2. What distinguishes humans from animals can be seen from the following parental lament: “Young lady, if you know what’s good for you, you’ll get upstairs and CLEAN YOUR ROOM!” The key phrase here is “if you know what’s good for you.” Animals do not know what is good for them, they just follow their instincts. Human beings however have the capacity to know what is good … and true … and just … and beautiful, and to pursue it. This ability is termed the rational appetite – the faculty by which we seek the good as know by the intellect.

Choose your Targets Carefully!

Here’s a quick lesson in Greek. Hamartia is developed by Aristotle in his work, Poetics. The word is rooted in the notion of missing the mark (hamartanein) and covers a broad spectrum that includes accident and mistake, as well as wrongdoing, error, or sin. Hamartia is usually translated as sin in the New Testament. In Classical Greek, it means “to miss the mark” or “to miss the target” and was used to translate the Aramaic word khatatha which is an archery term for missing the mark, or going astray.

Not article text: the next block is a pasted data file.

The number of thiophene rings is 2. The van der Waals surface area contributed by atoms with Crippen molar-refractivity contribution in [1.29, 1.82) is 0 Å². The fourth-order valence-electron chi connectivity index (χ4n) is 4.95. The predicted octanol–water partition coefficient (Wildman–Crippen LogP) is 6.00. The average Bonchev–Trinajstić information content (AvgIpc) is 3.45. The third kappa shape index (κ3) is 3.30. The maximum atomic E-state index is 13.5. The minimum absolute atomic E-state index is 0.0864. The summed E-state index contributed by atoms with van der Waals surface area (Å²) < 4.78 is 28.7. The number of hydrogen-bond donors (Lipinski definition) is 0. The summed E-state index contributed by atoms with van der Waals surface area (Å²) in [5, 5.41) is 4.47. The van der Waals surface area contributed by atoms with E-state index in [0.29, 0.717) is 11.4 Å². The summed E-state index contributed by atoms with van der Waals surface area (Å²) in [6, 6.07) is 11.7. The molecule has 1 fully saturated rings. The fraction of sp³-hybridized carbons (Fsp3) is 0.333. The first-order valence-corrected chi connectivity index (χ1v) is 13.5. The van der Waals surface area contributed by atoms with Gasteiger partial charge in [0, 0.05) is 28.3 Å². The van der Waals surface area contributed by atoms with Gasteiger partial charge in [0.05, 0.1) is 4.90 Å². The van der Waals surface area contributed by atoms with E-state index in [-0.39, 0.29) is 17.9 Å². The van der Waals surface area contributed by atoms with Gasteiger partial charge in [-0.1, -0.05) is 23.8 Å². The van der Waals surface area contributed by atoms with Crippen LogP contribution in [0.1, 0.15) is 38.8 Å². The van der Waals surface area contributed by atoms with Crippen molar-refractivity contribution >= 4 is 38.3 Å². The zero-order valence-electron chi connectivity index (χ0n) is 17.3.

I mention this because I’m going to use the image of archery to help explain human will. An arrow has one purpose and one purpose only, to get from point A (the bow) to point B (the target). The arrow, however, does not have the power to guide itself to the target nor to pick the target. That requires an archer who can pick a target and who has the necessary skill to direct the arrow to the target.

The human will is similar. Its purpose is to get from point A (desire) to point B (the object of desire), but it is blind to what point B should be. All that “will” knows how to do is to “will”.